Oscar reactions and BOPMadness results 2019

Oscar reactions and BOPMadness results 2019

AWARDS SPOILER ALERT (although I figure with something like the Oscars, a day gives you enough time to have watched them without spoilers, if you wanted to do that)

Well, this was certainly a different Oscar year…both in the results and in the broadcast!

I follow them closely, and have been doing an Oscar prediction contest (BOPMadness…Bufo’s Oscar Prediction Madness) for decades. We are usually very accurate, and this year, I think we were probably as far off as we’ve ever been.

I think my method is sound…one factor may have been that we had relatively few players. While I haven’t analyzed it, my intuition is that the more players we have, the better we do. I promoted it quite a bit on Twitter, and I’ll plan to do that again next year, but that didn’t get me many guessers.

It also seems like a lot of other people didn’t do as well as usual. This suggests, perhaps, that the Academy has been successful in changing its membership and its attitudes. In particular, they’ve been trying to address the “#OscarsSoWhite” controversy and the winners this year did reflect more ethnic diversity, especially in the Big Six (acting, directing, Best Picture). Still, outside of the gender-defined acting categories, the nominees were overwhelmingly male…

First, I’ll do some reactions to the broadcast and the results generally, then I’ll talk about the BOPMadness results:

  • Not having a host seemed to work…certainly, it felt like things ran more predictably. That’s both good and bad: if you ask me about my memories of Oscar broadcasts, many of them would have to do with the hosts…especially Billy Crystal. The moment of Jack Palance doing one-handed push-ups, and Crystal’s reaction? Classic! However, in recent years, it has sometimes felt like the Oscars were too much about the host, especially with canned comedy bits and stunts
  • That said, I don’t understand how, when everything seemed to be running like clockwork, they still managed to run significantly late!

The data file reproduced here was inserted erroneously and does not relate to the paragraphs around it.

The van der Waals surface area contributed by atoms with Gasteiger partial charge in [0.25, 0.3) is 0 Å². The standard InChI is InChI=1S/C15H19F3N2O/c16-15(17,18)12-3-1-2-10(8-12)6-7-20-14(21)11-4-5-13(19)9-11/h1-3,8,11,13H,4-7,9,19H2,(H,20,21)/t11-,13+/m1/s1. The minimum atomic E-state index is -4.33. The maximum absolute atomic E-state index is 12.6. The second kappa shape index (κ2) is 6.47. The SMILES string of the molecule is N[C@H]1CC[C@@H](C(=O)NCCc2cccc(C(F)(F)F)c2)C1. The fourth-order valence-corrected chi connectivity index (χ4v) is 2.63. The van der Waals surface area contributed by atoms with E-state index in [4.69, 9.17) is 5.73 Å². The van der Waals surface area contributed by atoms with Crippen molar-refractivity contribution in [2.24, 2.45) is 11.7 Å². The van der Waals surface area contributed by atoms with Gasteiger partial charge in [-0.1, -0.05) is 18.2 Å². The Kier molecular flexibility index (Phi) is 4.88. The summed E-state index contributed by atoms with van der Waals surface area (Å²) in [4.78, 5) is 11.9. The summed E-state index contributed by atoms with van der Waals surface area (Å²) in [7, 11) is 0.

• Something that did still feel like stunts? The choice of celebrities who presented. I understand why they wanted to go outside of Hollywood…it shows the broad interest in movies that people might think is fading, over prestige TV and other options. Also, it seems like people are increasingly politicizing Hollywood, and this helps disarm that. I have to say, though, some of the presenters seemed like they felt awkward…
  • Big congratulations go to Black Panther for the first Oscar wins for the MCU (Marvel Cinematic Universe)! While it didn’t win Best Picture, which was what some people wanted, it did get into mainstream categories, especially Costume. It had to defeat period pieces, and what could legitimately be called “costume dramas”…however, geek-friendly nominees have won in this category in recent years (2016: Fantastic Beasts; 2015: Mad Max: Fury Road; 2010: Alice in Wonderland). DC, by the way, did win one in recent years…Suicide Squad won for Makeup and Hairstyling
  • Even bigger congrats to Spider-Man: Into the Spider-Verse for its Animated Feature win! It had been winning quite a bit, and this is a win for Marvel, even if not specifically for the MCU
  • Green Book’s win surprised us, and many other people. We had it at 58%, which made it tied for 2nd (with The Favourite)…but we had Roma at a 93% chance
  • Outside of Black Panther and the animated categories, geek-friendly nominees were pretty much shut-out. Even in Visual Effects, the most muggle of the group, First Man, won
  • Trevor Noah probably had the funniest joke of the night (even though you had to understand Xhosa to get it live…I don’t, by the way)